Spatially-constrained clustering is a central concern in geographic data science. It finds applications in epidemiology, sociological neighborhood study, criminology, operations research, statistics, and econometrics, to name a few. One recently-developed method provides a powerful technique that ostensibly allows contiguity and attribute similarity to be balanced. Using a single parameter, this method suggests that geography and feature information can be balanced to generate regions that compromise on geographic regularity and feature coherence. In this paper, I investigate a free parameter omitted in their discussion. I find this free parameter has a significant impact on the solution structure; in addition to the single parameter considered therein, this parameter also affects the balance of contiguity and attribute similarity in identified clusters. This is because what the technique uses are two separate kernels --- one for spatial similarity and one for attribute similarity. Both kernels affect solution quality. Exploiting this realization, I create a generalization that leverages this behavior and apply it in two empirical examples with data of differing spatial support. This generalization, called ``spatially-encouraged spectral clustering,'' embeds the fact that spatial and attribute information can be combined in a variety of ways, and parameters must be available for both sets of information in order to use them effectively in the quintessential geographic data science problem of cluster detection.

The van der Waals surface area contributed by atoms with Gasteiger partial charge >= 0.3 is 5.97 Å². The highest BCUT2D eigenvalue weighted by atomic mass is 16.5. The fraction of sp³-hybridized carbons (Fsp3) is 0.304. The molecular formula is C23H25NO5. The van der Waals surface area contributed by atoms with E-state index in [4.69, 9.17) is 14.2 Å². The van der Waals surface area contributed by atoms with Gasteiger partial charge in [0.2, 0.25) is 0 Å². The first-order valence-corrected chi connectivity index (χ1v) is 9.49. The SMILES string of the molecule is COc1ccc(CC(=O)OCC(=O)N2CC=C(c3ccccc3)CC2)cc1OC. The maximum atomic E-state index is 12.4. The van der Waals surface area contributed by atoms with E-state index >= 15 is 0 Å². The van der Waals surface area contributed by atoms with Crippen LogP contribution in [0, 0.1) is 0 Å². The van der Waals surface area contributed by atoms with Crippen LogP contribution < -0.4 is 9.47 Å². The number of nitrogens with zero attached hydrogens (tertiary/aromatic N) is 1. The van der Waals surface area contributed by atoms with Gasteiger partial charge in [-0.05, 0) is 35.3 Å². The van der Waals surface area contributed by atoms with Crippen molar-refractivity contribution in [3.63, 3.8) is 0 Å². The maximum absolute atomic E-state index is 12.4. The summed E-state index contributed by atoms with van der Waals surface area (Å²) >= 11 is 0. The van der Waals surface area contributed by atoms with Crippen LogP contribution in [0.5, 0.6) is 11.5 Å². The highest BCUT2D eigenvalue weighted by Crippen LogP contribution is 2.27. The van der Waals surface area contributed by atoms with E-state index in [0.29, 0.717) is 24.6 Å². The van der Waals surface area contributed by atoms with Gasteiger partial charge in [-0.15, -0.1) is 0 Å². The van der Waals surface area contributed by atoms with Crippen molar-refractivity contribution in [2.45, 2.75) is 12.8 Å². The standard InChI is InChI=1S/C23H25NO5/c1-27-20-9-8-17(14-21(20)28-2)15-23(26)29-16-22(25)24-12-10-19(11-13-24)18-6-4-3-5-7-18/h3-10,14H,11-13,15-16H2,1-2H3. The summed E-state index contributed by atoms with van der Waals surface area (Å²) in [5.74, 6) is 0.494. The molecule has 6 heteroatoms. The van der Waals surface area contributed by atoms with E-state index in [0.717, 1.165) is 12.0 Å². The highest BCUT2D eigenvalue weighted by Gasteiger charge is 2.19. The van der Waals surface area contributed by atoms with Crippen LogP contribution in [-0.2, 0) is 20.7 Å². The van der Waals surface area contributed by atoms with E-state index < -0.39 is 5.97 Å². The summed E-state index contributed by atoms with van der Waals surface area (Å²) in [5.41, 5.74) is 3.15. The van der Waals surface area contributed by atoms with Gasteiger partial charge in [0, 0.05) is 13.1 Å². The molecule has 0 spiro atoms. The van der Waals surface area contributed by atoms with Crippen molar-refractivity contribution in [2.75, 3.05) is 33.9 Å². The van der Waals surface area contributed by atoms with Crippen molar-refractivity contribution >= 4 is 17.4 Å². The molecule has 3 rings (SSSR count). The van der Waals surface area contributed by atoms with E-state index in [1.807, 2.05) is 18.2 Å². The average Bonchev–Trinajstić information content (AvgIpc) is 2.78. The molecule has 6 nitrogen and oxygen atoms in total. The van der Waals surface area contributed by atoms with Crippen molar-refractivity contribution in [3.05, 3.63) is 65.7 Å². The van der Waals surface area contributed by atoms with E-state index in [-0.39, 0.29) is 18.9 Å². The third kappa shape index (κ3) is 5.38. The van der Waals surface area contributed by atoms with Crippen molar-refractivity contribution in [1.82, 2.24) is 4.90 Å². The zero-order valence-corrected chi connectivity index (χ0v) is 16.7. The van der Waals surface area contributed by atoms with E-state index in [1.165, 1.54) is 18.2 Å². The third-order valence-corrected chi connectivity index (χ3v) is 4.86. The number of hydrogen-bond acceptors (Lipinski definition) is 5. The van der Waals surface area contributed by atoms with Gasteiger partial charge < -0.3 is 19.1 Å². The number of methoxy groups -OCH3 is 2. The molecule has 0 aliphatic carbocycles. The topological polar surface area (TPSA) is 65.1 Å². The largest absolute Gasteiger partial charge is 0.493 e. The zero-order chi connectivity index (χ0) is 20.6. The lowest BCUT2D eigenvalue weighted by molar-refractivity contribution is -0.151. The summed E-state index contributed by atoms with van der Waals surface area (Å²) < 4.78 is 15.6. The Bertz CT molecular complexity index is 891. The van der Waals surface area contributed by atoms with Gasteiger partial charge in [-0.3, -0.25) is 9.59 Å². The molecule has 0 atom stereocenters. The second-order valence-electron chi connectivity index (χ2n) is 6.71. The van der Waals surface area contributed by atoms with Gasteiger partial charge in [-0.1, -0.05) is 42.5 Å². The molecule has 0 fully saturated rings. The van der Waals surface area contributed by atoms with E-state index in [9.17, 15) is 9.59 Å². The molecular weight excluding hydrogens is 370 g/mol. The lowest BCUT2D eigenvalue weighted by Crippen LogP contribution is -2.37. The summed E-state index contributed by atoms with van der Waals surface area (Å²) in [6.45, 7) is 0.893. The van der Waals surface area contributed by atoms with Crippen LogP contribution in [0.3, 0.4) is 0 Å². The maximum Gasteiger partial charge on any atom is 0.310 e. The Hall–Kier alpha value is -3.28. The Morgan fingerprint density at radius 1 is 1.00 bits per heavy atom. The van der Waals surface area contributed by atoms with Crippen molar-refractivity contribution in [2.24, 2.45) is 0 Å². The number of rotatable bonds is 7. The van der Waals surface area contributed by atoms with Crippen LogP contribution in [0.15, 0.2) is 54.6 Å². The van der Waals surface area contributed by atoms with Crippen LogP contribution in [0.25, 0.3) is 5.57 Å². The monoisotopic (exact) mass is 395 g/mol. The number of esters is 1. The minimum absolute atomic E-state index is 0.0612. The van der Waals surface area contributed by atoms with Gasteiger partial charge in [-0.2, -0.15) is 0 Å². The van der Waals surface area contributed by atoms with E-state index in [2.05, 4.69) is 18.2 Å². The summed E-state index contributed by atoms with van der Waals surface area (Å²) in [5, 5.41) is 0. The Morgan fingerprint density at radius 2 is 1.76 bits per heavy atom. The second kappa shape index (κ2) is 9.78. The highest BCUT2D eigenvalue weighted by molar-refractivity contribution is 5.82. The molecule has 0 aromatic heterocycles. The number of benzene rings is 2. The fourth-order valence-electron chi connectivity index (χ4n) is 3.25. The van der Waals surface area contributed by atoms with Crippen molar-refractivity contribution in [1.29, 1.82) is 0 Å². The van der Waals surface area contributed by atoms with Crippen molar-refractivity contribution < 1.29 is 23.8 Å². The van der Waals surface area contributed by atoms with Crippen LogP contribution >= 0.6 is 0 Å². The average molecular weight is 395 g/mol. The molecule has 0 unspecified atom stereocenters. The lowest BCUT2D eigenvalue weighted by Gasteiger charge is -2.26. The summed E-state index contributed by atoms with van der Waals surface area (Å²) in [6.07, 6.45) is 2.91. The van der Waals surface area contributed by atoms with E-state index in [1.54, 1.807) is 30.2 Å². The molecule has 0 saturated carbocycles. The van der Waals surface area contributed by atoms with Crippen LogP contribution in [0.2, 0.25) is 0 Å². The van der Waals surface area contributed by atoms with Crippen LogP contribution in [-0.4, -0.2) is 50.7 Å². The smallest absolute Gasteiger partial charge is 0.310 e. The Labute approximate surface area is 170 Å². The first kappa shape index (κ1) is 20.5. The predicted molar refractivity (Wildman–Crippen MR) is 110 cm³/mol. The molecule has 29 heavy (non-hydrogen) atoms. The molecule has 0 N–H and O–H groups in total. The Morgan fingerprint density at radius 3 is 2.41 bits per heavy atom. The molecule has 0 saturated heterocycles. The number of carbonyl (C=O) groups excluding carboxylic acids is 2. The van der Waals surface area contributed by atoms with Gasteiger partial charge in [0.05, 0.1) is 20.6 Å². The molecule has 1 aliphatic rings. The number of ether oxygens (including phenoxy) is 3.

|Publication status||Submitted - 20 May 2018|
|Event||GIS Research UK - Leicester University, Leicester, United Kingdom|
Duration: 16 May 2018 → 19 May 2018
Conference number: 18
|Conference||GIS Research UK|
|Period||16/05/18 → 19/05/18|